Most teachers would surely jack it in at this point. There must be easier, more dignified ways of making a living than kow towing to ridiculous rules set by goodness knows who that are sending our education system to hell in a handcart.
And there are people in this country who reckon that the problems afflicting the teaching profession are, in no particular order, national standards, the cost of houses in Auckland, pies in tuck shops and ancillary staff pay rates. When is one of these defenders of the right of every child to go to school, to be safe there, and to gain a decent education, going to stand up and declare the emperor to be naked?
When will the teacher unions get their heads out of their rule books and election manifestos and call on a Minister to dispense with the dopey dictates that have emasculated teachers to the point where they are no longer in charge of their own classrooms and playgrounds?
Will any of the people who were tut tutting about how such an obviously defective individual as this teacher got into the profession in the first place, when he clearly has a penchant for expecting children to do as they are told, ever begin to ponder why teaching is now almost devoid of men?
Some of these people will be among those who bemoan the absence of male teachers, and who might well be genuinely mystified as to why that is so.
We have just about reached the point where anyone, particularly men, who aspires to be a teacher should undergo a psychiatric assessment to find out what's wrong with them.
And, so as not to disappoint those who see nothing wrong in this extraordinary situation, and are waiting for 'Back in my day ... ' here it comes.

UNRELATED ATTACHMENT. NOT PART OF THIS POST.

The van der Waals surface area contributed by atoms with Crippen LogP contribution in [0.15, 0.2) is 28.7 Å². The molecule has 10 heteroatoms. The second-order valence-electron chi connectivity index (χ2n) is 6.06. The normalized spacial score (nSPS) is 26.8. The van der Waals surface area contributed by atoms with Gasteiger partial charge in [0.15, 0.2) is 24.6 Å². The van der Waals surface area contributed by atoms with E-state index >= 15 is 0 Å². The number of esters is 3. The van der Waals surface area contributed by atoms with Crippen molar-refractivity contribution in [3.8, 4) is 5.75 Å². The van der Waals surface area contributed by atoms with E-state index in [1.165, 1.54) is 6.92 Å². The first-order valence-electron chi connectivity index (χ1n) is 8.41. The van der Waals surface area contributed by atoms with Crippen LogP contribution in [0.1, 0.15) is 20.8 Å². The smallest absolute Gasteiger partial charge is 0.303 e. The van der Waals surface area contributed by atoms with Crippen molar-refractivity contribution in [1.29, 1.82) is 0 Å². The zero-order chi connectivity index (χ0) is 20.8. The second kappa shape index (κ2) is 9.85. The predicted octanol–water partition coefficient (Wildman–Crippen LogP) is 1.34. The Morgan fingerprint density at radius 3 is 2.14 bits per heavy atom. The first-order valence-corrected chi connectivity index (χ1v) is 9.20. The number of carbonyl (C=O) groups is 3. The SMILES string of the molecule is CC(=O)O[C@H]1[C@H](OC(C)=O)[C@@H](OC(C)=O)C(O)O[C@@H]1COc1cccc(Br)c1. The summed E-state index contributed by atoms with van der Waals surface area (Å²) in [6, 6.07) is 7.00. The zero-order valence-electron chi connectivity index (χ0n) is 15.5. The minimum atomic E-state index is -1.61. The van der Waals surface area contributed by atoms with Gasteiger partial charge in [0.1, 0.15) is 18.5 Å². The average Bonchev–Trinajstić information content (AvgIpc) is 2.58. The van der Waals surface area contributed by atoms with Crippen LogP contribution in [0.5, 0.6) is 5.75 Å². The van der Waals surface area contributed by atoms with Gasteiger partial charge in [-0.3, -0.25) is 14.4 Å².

If the writer had been Student A he would not have been grabbing bars and refusing to walk to the principal's office. Having done something heinous, and back in the day the heinous threshold was much lower than it is now, he would have been begging the teacher not to tell his father.
In case that paints a negative picture, the writer is the son of a good father who raised his children well. He could be relied upon, however, not to take news of misbehaviour at school with equanimity. Whatever punishment awaited in the principal's office would have been replicated at home.
Not in 2017. We know better than that now. These days kids who desperately need discipline don't get it, because it is their right to avoid correction. In the blink of an eye they are transformed from transgressor to victim. And that's a lesson that will stay with them for the rest of their lives.
It's no wonder some kids find the transition from school to real life traumatic. The education system cossets them to such a degree that some emerge not only uneducated but with extremely unrealistic expectations about how they will be treated on the outside.
And who's the biggest loser in all this? Not the teacher, not the three kids who were hurt by Student A in the first place. It's Student A. He's the one who desperately needs a lesson, not as punishment but as correction. He needs to learn how to behave, to show respect for authority, and that his actions will have repercussions.
He has learned none of those. What he has learned is that he can do what he likes and the law will protect him.
Worst of all is that the Teachers' Disciplinary Tribunal found that the teacher's actions were likely to adversely affect Student A's wellbeing. When this boy ends up in jail, as he surely will, it will be the tribunal, not the teacher, that put him there.